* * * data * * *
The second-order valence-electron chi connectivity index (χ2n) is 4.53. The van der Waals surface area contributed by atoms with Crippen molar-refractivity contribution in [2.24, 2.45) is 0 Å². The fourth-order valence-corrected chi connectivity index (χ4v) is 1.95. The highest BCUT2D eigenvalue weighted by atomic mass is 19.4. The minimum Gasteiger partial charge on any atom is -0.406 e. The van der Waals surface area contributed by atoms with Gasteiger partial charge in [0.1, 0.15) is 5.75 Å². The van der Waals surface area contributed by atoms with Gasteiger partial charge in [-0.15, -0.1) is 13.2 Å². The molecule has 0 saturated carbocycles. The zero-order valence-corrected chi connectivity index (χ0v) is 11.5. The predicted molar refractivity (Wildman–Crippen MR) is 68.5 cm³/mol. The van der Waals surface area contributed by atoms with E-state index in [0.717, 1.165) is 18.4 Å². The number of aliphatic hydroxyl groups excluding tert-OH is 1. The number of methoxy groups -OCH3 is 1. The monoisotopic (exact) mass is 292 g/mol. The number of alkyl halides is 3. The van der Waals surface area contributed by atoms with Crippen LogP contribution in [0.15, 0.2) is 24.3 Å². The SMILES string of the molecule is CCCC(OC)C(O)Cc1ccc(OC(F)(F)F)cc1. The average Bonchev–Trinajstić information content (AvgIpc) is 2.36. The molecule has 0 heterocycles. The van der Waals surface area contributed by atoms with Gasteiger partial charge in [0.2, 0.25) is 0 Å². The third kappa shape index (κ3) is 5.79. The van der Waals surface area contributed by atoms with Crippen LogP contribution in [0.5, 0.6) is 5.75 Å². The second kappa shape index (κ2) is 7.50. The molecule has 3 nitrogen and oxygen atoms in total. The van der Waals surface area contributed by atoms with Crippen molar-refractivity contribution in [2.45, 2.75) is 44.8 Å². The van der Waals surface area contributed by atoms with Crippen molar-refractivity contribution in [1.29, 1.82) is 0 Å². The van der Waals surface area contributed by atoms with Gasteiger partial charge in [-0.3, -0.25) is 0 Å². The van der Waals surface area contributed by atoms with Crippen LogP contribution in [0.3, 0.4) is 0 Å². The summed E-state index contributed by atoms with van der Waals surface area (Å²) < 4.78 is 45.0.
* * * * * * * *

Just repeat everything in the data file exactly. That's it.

The second-order valence-electron chi connectivity index (χ2n) is 4.53. The van der Waals surface area contributed by atoms with Crippen molar-refractivity contribution in [2.24, 2.45) is 0 Å². The fourth-order valence-corrected chi connectivity index (χ4v) is 1.95. The highest BCUT2D eigenvalue weighted by atomic mass is 19.4. The minimum Gasteiger partial charge on any atom is -0.406 e. The van der Waals surface area contributed by atoms with Gasteiger partial charge in [0.1, 0.15) is 5.75 Å². The van der Waals surface area contributed by atoms with Gasteiger partial charge in [-0.15, -0.1) is 13.2 Å². The molecule has 0 saturated carbocycles. The zero-order valence-corrected chi connectivity index (χ0v) is 11.5. The predicted molar refractivity (Wildman–Crippen MR) is 68.5 cm³/mol. The van der Waals surface area contributed by atoms with E-state index in [0.717, 1.165) is 18.4 Å². The number of aliphatic hydroxyl groups excluding tert-OH is 1. The number of methoxy groups -OCH3 is 1. The monoisotopic (exact) mass is 292 g/mol. The number of alkyl halides is 3. The van der Waals surface area contributed by atoms with Crippen LogP contribution in [0.15, 0.2) is 24.3 Å². The SMILES string of the molecule is CCCC(OC)C(O)Cc1ccc(OC(F)(F)F)cc1. The average Bonchev–Trinajstić information content (AvgIpc) is 2.36. The molecule has 0 heterocycles. The van der Waals surface area contributed by atoms with Gasteiger partial charge in [0.2, 0.25) is 0 Å². The third kappa shape index (κ3) is 5.79. The van der Waals surface area contributed by atoms with Crippen LogP contribution in [0.5, 0.6) is 5.75 Å². The second kappa shape index (κ2) is 7.50. The molecule has 3 nitrogen and oxygen atoms in total. The van der Waals surface area contributed by atoms with Crippen molar-refractivity contribution in [2.45, 2.75) is 44.8 Å². The van der Waals surface area contributed by atoms with Crippen molar-refractivity contribution in [1.29, 1.82) is 0 Å². The van der Waals surface area contributed by atoms with Gasteiger partial charge in [-0.3, -0.25) is 0 Å². The van der Waals surface area contributed by atoms with Crippen LogP contribution in [0.3, 0.4) is 0 Å². The summed E-state index contributed by atoms with van der Waals surface area (Å²) < 4.78 is 45.0.